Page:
Chronic alcohol abuse and alcoholism, defined as a dependence on alcohol, often mask underlying mental health issues. Many people start drinking to alleviate feelings of anxiety or depression, self-medicating to boost their mood, reduce worries, or feel more relaxed in social situations or when under stress. Often, heavy and even moderate drinkers may not realize that their drinking significantly impacts their mental health.
Successfully treating alcoholism means treating underlying mental health issues for the individual.
The Relationship Between Alcohol and Anxiety and Depression
The relationship between alcoholism and major depression seems like a chicken-or-egg scenario. Many people with undiagnosed depression drink regularly to self-medicate. Other times, people with no history of depression begin to develop symptoms as their alcohol use increases. Alcohol “rewires” your brain and inhibits the natural production of serotonin, the hormone responsible for regulating your moods. Instead of the serotonin acting on its own receptors in the brain, the alcohol acts on the serotonin receptors. This, in turn, makes the drinker dependent on alcohol to moderate their moods.
Anxiety, too, is worsened by alcohol abuse. Regular drinkers may say they drink to “calm their nerves” or feel more relaxed in stressful situations. However, alcohol withdrawal produces significant anxiety, and people with Generalized Anxiety Disorder or other types of anxiety, experience heightened anxiety during drinking and in the immediate withdrawal (hangover) period.
Can Alcohol Cause Anxiety, Depression, and Psychosis?
According to NCBI, not only does regular alcohol abuse exacerbate anxiety and depression, but it can also cause these conditions, as well as psychosis, to manifest. Alcohol worsens anxiety and depression, and during withdrawal and recovery, the symptoms of both intensify. Often, people new in their sobriety report that their anxiety and depression are worse, both because they no longer use alcohol to mask the symptoms and because the brain is healing itself, which can cause periods of increased tension, depression, and lethargy as the neurons regrow.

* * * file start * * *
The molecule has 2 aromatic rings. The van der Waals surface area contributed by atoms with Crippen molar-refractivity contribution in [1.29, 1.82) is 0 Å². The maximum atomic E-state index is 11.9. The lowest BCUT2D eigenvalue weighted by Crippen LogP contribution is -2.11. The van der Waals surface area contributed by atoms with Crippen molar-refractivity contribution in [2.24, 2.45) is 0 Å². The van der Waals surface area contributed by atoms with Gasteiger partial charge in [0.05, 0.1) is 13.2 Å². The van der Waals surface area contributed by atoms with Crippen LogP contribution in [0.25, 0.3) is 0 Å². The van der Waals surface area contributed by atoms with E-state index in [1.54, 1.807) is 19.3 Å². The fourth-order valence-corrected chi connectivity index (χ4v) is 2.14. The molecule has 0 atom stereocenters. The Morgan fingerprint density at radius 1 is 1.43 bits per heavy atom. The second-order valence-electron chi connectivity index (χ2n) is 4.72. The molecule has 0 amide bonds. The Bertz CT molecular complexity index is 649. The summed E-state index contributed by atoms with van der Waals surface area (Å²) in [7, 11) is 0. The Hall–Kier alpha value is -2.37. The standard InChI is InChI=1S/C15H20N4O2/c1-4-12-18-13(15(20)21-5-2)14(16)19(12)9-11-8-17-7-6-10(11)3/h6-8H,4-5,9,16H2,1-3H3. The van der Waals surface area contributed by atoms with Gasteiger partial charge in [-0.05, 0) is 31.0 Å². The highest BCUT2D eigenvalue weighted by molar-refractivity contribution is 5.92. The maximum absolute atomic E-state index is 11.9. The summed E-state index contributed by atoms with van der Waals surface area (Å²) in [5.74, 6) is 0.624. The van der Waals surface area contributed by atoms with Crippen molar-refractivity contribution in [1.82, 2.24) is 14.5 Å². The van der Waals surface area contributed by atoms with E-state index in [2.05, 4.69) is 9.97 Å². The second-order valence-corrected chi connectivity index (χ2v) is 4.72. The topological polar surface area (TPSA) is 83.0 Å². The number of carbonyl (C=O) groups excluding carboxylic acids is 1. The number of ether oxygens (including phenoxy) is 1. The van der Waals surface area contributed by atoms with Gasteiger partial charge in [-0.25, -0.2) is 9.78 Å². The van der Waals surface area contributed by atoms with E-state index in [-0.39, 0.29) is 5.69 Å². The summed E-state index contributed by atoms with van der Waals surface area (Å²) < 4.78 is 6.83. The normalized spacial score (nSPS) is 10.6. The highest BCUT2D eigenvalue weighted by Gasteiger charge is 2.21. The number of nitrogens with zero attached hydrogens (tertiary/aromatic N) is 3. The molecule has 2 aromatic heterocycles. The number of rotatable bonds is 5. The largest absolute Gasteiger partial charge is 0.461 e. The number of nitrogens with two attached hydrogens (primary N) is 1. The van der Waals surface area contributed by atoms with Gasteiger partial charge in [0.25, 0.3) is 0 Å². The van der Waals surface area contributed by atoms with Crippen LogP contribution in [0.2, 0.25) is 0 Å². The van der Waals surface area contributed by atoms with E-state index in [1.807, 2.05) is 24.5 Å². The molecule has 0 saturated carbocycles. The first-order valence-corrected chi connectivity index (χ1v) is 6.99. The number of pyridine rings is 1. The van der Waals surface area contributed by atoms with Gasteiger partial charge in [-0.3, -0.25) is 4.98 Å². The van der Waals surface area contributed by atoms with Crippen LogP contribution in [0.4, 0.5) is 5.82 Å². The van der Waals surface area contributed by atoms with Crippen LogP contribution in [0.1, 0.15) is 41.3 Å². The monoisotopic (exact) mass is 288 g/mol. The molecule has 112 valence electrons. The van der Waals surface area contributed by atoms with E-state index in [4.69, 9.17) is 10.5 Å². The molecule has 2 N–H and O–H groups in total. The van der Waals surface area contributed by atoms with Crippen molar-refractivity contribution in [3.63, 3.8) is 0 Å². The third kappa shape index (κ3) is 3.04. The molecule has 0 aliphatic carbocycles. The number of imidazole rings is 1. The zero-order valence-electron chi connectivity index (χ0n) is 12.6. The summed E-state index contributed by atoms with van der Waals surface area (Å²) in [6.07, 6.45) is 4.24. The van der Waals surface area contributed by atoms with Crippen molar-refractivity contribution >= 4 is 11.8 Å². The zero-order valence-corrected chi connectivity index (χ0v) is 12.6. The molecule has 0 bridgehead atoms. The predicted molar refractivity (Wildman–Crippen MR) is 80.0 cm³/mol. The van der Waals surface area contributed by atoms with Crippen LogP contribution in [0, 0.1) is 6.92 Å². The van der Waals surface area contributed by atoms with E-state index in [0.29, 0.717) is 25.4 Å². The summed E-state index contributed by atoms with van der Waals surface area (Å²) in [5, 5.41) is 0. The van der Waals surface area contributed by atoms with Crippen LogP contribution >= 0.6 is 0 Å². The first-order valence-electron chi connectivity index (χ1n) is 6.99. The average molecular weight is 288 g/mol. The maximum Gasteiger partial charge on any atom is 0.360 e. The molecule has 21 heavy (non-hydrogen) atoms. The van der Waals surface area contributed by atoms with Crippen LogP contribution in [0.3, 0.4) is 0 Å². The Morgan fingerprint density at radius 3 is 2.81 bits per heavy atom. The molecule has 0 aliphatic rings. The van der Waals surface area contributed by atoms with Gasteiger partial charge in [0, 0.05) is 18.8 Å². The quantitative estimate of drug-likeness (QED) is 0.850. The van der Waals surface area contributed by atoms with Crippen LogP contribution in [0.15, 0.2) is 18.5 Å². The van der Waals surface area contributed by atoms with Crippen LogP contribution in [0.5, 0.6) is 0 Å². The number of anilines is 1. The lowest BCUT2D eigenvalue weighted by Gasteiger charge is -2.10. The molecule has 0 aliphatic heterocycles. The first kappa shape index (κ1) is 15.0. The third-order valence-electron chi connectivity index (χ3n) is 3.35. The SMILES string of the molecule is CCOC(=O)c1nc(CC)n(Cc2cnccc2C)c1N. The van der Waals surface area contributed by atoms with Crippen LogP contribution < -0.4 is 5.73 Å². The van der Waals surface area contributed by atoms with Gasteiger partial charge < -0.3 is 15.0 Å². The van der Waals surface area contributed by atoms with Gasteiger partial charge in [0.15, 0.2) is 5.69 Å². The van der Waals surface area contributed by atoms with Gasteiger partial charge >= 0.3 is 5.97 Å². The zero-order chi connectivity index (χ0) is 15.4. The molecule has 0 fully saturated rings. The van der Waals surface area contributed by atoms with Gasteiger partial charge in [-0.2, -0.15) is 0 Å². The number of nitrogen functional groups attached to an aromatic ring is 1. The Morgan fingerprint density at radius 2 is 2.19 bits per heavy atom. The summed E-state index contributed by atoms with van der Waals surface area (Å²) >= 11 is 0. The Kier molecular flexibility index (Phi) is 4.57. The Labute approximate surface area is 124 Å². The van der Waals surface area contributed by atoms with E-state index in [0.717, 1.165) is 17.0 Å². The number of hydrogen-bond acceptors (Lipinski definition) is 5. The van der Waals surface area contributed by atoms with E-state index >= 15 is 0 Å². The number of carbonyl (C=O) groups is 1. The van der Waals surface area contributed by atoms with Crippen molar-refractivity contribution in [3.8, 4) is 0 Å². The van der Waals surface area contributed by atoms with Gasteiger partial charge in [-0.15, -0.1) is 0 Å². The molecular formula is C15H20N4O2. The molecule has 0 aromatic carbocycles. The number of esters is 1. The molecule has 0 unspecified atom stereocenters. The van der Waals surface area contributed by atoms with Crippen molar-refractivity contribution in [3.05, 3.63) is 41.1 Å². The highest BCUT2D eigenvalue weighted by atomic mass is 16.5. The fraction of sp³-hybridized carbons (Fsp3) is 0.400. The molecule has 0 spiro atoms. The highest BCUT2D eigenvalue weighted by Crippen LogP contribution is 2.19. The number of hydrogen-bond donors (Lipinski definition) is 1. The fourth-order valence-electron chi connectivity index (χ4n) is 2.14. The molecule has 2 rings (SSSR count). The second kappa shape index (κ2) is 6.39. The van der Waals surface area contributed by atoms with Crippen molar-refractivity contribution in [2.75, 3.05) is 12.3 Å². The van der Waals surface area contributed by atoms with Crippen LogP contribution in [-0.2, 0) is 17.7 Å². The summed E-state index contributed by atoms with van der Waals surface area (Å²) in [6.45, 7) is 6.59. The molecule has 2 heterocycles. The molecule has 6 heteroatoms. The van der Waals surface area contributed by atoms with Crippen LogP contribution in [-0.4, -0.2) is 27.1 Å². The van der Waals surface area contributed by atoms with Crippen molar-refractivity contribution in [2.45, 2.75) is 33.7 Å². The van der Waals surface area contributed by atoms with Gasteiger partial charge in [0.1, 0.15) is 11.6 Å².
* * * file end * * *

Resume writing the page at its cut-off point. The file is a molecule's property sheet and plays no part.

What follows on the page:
Alcohol withdrawal mimics symptoms and signs of mental disorders, especially anxiety, depression, and psychosis. These symptoms often “cluster,” causing distress. To treat these clients, it’s necessary to distinguish the difference between alcohol withdrawal and mental illness. Alcohol dependence and its underlying cause should be treated separately from mental illness for the best chance of successful sobriety.
Improving Mental Health Through Alcoholism Treatment
The good news for alcoholics who have co-occurring mental health issues, such as anxiety and depression, is that the brain is remarkably good at healing itself. Managing early recovery and treating both alcohol dependence and anxiety, depression, or other conditions, can help restore peace and balance to the individual.
Treating depression with anti-depressants puts the individual in a more receptive state of mind to treat alcohol dependence. Unraveling the addictive circle includes delving into the reasons for dependence and addiction then treating the drinking with healthy coping mechanisms. When an alcoholic is suffering through a major depressive period, it’s much more challenging to begin the “hard work” of introspection and learn healthier ways to process stress, grief, trauma, anger, and frustration.
Do You Need Treatment?
At Hickory Treatment Centers, we don’t just treat alcohol dependence in isolation. We’re a dual diagnosis and treatment center, working with clients just like you to determine underlying mental health concerns that may cause alcohol abuse. Your holistic approach includes addressing underlying trauma, PTSD, anxiety, and depression to make sobriety more successful. If you’re worried about your alcohol intake or you’re concerned about a loved one, give us a call today for a consultation.